Yup, it’s that time again – time, once more, to slip like a velvet banana behind the curtain of Brompton Rhodes and receive a sticky face-full of trivia, history and a unique insight into what I shamelessly call my ‘working practises’.
This time we’re going back further than we’ve ever been, ladies and gentleman, time-shifting back to the space-year 2005 and the very conception of Freelance Agent Brompton Rhodes himself, as I take you through the making of Rude Bwoy #1.
Hold on to your merkins, folks. This one’s a long ‘un…
Genesis of Brompton Rhodes
Before we get on to the meat of the issue I’d like to address the issue of just where the idea of Brompton Rhodes sprang from and why I made the decisions I did regarding the implementation and design of the comic strip.
Brompton Rhodes made his debut in this short story, written in 2005 as part of my university coursework. The short story, as you can see, remained unfinished – but by then the idea of this slack, alcoholic secret agent who, in my head, bore an uncanny resemblance to myself, had taken root.
Some time later, perhaps around a year or so, my girlfriend at the time was itchy to work on some sort of project involving our circle of friends. I came from an acting background, as did many of our collective acquaintances, and we were all basically wasting our time and talents doing sweet fanny adams, so the idea of working on some kind of group project was an attractive one.
Lacking easy access to equipment at the time, making some kind of short film was out of the question. Attempts to write as a group had come to nothing. Then, I remembered that arrogant, petulant, lazy secret agent I had conceived of some time before, and the axons in my brain began fusing and finding one another, forging new and upsetting connections…
Brompton Rhodes himself sprang from several of my obsessions at the time. I have, for a long time, been a fan of Grant Morrison’s comics, particularly the Invisibles (which is practically a set-text and will be the subject of a much longer blog post here at some point). There was one image in particular which caught my eye and imprinted itself on my brain, shown below.
At the time I had developed a taste for early ska and soul music, as well as later 2-tone and mod-revival stuff. As always with pop music, it was as much the style as the music itself and also, as an artist, the graphic design. It seemed like a confluence of ideas; this picture resonated with the image I wanted to create for Brompton Rhodes. After all, I had the story; all I needed now was the look.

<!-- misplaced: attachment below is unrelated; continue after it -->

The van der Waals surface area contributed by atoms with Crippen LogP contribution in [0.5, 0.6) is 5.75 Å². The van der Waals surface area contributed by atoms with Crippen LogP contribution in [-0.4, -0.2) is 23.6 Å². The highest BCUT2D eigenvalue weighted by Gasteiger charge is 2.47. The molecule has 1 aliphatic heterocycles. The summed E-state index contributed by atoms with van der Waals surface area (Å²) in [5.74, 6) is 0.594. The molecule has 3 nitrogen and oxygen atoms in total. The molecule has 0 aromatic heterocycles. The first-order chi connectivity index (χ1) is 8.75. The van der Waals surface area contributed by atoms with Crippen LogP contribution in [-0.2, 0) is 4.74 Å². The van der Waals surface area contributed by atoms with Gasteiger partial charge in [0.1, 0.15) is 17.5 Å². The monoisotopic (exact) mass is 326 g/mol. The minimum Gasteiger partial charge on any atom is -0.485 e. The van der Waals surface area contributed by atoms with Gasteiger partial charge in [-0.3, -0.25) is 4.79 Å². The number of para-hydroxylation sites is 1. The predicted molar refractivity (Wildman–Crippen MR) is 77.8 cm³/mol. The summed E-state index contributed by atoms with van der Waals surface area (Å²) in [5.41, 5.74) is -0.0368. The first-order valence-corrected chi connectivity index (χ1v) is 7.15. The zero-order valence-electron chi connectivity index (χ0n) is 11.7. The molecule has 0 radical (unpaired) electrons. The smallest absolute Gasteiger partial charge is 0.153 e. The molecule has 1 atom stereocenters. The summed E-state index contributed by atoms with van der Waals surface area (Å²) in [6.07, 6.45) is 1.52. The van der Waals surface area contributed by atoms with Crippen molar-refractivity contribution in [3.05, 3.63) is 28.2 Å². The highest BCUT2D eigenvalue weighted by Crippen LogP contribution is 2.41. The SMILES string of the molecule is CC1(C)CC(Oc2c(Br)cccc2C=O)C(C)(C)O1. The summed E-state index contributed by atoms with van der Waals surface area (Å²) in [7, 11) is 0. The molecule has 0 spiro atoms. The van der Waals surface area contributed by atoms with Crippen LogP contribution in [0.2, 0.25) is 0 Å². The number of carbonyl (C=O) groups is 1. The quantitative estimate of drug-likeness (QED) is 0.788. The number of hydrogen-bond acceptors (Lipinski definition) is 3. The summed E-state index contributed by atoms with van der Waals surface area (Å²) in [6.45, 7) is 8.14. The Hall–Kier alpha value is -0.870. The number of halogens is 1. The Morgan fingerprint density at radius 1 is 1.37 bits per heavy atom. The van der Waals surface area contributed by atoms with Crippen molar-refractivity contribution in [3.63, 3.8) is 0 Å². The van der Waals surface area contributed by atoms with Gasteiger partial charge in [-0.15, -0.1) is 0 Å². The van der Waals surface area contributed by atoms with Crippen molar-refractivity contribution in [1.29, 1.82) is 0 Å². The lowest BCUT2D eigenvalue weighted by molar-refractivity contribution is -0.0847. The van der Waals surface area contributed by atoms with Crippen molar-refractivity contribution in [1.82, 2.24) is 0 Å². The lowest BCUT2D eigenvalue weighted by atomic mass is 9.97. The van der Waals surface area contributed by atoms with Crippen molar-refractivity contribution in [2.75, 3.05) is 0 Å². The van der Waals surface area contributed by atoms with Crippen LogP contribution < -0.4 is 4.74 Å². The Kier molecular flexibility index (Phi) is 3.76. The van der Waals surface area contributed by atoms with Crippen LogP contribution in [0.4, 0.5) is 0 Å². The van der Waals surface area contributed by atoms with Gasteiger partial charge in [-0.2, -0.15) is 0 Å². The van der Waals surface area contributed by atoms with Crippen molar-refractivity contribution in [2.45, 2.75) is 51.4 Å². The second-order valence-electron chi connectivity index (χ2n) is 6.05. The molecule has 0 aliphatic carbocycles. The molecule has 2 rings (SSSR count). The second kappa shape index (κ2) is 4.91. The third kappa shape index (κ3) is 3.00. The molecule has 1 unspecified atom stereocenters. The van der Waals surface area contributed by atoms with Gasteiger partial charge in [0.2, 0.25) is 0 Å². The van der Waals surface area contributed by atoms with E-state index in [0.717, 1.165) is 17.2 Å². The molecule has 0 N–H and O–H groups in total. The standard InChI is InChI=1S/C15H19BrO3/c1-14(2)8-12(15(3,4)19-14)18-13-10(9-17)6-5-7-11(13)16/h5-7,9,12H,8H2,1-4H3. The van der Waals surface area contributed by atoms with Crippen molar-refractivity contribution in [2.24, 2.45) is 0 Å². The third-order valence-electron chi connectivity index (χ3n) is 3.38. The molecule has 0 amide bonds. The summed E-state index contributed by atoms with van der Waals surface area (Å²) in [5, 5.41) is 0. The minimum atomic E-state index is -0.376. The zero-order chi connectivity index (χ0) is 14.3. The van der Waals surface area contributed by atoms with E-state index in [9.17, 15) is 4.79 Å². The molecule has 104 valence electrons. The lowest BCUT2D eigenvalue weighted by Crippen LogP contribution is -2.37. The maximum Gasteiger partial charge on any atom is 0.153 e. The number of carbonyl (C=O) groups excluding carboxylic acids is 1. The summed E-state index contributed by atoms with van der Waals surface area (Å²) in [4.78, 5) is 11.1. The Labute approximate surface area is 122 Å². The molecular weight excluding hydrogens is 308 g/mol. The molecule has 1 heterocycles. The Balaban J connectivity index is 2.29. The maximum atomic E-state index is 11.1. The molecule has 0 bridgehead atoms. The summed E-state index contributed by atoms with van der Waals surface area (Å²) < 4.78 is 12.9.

The character depicted on the cover, King Mob, is a pop-and-style-obsessed former-writer turned psychic assassin who serves as a kind of ‘author-avatar’ for Grant Morrison. Brompton in turn ended up serving as an avatar for myself, a connection strengthened by my actually physically playing him. This process occurred gradually; it was particularly strange when, upon completing a short story, friends who read it would refer to actions taken by Brompton as actions taken by ‘me’. I had always intended for Brompton to remain quite distinct from myself but as the process wore on certain similarities became, perhaps, inevitable.
Morrison apparently got into trouble with another one of my favourite writers, Michael Moorcock, for perceived similarities between a sequence involving King Mob and his own legendary Sixties character, Jerry Cornelius. In my opinion Morrison’s use is a fair homage, clearly signalled at many points within the text. My own? Perhaps not so much, despite much similar post-modern nodding. Ah well.
Brompton was also inspired by Jerry Cornelius, but rather, since at this point in my life I had yet to read any of Moorcock’s Cornelius work, he was inspired by my idea of Jerry, as filtered through Morrison’s own in the Invisibles, as well what I had gathered from reading around the subject. It was a view entirely unencumbered by anything so crass as a primary source.
In fact, when I finally did come to read the Cornelius Chronicles around a year later, I discovered them to be quite different to what I had imagined (in a good way). Some years later I acquired a copy of the film version of ‘The Final Programme‘, in which Jerry, portrayed here by the late Jon Finch, is far closer to my initial impression of him.
The film, I gather, isn’t particularly well regarded by either author or audience but I enjoy it, despite its butchering of the book’s ending, and Finch’s performance is excellent.
Other direct influences on Brompton Rhodes were, well, any and every bit of espionage fiction ever, particularly of the British variety. Thanks, again, to Morrison’s work I had discovered the Prisoner and it’s antecedent, Danger Man, and was immersing myself in those. The following issues, written as they were much later on in my life, reference yet more. Other influences include the wealth of British televisual science fiction; Doctor Who, naturally, but over the years I was acquainting myself with all sorts from Sapphire and Steel to Doomwatch, as well as revisiting the British comics and computer magazines I had grown up with: Everything from the Beano to Transformers to Mean Machines.